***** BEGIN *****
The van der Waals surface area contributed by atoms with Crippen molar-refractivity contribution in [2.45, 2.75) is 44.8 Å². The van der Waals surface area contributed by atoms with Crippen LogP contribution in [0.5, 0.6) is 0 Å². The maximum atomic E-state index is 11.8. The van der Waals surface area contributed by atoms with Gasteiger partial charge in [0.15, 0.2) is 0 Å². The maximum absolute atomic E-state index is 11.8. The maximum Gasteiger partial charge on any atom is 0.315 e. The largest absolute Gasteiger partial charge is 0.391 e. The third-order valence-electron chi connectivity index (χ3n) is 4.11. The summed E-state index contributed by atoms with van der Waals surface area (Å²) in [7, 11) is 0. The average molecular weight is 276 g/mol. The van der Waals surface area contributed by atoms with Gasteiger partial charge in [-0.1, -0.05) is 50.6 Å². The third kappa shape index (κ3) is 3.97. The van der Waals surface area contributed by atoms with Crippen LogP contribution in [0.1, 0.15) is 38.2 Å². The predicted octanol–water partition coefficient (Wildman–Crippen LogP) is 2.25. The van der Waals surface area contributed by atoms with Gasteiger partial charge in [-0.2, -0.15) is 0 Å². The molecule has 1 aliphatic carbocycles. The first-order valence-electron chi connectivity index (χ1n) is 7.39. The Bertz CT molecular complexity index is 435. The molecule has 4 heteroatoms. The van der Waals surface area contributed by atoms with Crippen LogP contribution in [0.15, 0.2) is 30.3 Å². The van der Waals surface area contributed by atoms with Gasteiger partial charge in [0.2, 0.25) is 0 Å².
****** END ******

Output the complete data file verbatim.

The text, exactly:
The van der Waals surface area contributed by atoms with Crippen molar-refractivity contribution in [2.45, 2.75) is 44.8 Å². The van der Waals surface area contributed by atoms with Crippen LogP contribution in [0.5, 0.6) is 0 Å². The maximum atomic E-state index is 11.8. The van der Waals surface area contributed by atoms with Gasteiger partial charge in [0.15, 0.2) is 0 Å². The maximum absolute atomic E-state index is 11.8. The maximum Gasteiger partial charge on any atom is 0.315 e. The largest absolute Gasteiger partial charge is 0.391 e. The third-order valence-electron chi connectivity index (χ3n) is 4.11. The summed E-state index contributed by atoms with van der Waals surface area (Å²) in [7, 11) is 0. The average molecular weight is 276 g/mol. The van der Waals surface area contributed by atoms with Gasteiger partial charge in [-0.1, -0.05) is 50.6 Å². The third kappa shape index (κ3) is 3.97. The van der Waals surface area contributed by atoms with Crippen LogP contribution in [0.1, 0.15) is 38.2 Å². The predicted octanol–water partition coefficient (Wildman–Crippen LogP) is 2.25. The van der Waals surface area contributed by atoms with Gasteiger partial charge in [-0.2, -0.15) is 0 Å². The molecule has 1 aliphatic carbocycles. The first-order valence-electron chi connectivity index (χ1n) is 7.39. The Bertz CT molecular complexity index is 435. The molecule has 4 heteroatoms. The van der Waals surface area contributed by atoms with Crippen LogP contribution in [0.15, 0.2) is 30.3 Å². The van der Waals surface area contributed by atoms with Gasteiger partial charge in [0.2, 0.25) is 0 Å².